February 14, 2008 |
|Traders abandon safe haven after January retail report shows unexpected increase in consumer spending.|
Treasury prices fell Wednesday after a new retail sales report showed an unexpected increase in consumer spending for January after the dismal holiday season.
The Commerce Department said retail sales rose 0.3% last month, compared with a Thomson/IFR forecast for a drop of 0.3%.
Sales had fallen 0.4% in December as retailers suffered through their worst holiday shopping season in five years. So investors saw Wednesday's news as a possible indication that the weak consumer activity seen at the end of 2007 may have come to an end.
Treasurys, which are perceived as safe assets and tend to perform best when the economy is in peril, fell on the news.
The benchmark 10-year Treasury note dropped 7/32 to 98 17/32 with a yield of 3.68%, up from 3.67% late Tuesday. Prices and yields move in opposite directions.
The 30-year long bond dropped 21/32 to 98 8/32 with a yield of 4.49%, up from 4.47%.
The 2-year note was down 1/32 at 100 12/32 with a yield of 1.91%, down from 1.92%.
Consumers haven't given up just yet
There is a lively debate among analysts as to whether the economy is in a recession. Technically, a recession consists of two straight quarters of economic shrinking and can only be declared in hindsight. But months of soft housing, manufacturing and labor data and ongoing problems for the credit markets have caused many economists to speculate that the economy has indeed started to contract.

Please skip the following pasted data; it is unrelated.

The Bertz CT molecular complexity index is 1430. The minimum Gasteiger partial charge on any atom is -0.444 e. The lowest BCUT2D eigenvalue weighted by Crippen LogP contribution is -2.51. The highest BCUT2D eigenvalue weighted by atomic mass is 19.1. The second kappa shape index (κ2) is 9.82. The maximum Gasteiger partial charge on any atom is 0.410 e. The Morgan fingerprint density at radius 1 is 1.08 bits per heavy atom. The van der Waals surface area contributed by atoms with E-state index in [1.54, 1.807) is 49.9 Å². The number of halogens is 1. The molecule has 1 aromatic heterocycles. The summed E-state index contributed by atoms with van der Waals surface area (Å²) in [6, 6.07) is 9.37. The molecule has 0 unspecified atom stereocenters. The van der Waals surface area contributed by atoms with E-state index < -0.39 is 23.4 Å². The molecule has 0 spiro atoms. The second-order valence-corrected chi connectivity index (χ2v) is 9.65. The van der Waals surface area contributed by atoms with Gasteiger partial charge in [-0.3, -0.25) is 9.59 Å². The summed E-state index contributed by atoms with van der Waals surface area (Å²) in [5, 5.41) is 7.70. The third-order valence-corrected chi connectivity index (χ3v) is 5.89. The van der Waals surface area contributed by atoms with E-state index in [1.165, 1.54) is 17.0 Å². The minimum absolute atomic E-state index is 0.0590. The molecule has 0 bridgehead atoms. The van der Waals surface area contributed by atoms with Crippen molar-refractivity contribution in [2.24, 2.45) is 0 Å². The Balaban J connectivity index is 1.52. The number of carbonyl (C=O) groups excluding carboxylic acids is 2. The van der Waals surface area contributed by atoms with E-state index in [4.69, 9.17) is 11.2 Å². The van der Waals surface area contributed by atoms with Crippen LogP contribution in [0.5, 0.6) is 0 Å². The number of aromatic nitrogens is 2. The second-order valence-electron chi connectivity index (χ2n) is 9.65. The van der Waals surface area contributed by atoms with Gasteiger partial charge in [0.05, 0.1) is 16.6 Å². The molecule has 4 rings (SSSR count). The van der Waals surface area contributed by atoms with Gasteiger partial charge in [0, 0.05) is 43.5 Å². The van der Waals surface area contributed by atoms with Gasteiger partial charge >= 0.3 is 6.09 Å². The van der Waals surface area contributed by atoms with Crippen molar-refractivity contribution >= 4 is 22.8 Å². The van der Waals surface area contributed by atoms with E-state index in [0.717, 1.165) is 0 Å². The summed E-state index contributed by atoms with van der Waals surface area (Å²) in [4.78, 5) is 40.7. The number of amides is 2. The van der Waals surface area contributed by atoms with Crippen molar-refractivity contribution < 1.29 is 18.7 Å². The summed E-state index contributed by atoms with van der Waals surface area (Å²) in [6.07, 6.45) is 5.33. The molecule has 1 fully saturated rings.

Larry Rothman, a senior analyst at DebtVisions, said he is in the camp that thinks the economy is in recession and that the latest report did not alter that view.
"The headline was better than expected, but if you look at the report's details, it doesn't look that good," Rothman said. Most of the increase was due to money spent on gasoline, rather than on consumer goods, he said.
In addition, a stream of reports from retailers last week showed largely disappointing results for individual companies. And much of January's retail sales likely consisted of items bought at post-holiday clearance sales and gift card redemptions, according to Rothman.
In other data news, the Commerce Department said businesses built up their stockpiles of merchandise in December at the fastest pace in 17 months. Inventories rose 0.6% in December, above the 0.4% rise forecast by Thomson/IFR.
Buffett offer spotlights financial sector woes
The monthly inventory figures seldom move the stock or bond markets, mostly because many of its components have been previously reported.
Demand for Treasurys on Tuesday had been fueled by market rumors that a money market fund at a large money center bank may end up giving returns to consumers that are below the amounts they put into the fund, according to Action Economics.
Money market funds are a common and usually reliable savings vehicle. But in recent months the credit market squeeze has made consumers worry that they may not get a dollar-for-dollar return on investment, an unfortunate event that is known as "breaking the buck." There was no announcement.
Meanwhile, there were new worries about another market that does not usually receive a lot of attention, student loan securities. On Tuesday, First Marblehead, which creates pools of student loans and sells them, said it was concerned there was little interest in loan-backed securities. That's because investors made wary by bad mortgage-backed assets appear to be turning away from student loan-backed instruments as well.
A recent sale of student loan-backed assets by Goldman Sachs (GS, Fortune 500), JP Morgan Chase (JPM, Fortune 500) and Citigroup (C, Fortune 500) did not attract interest, according to media reports.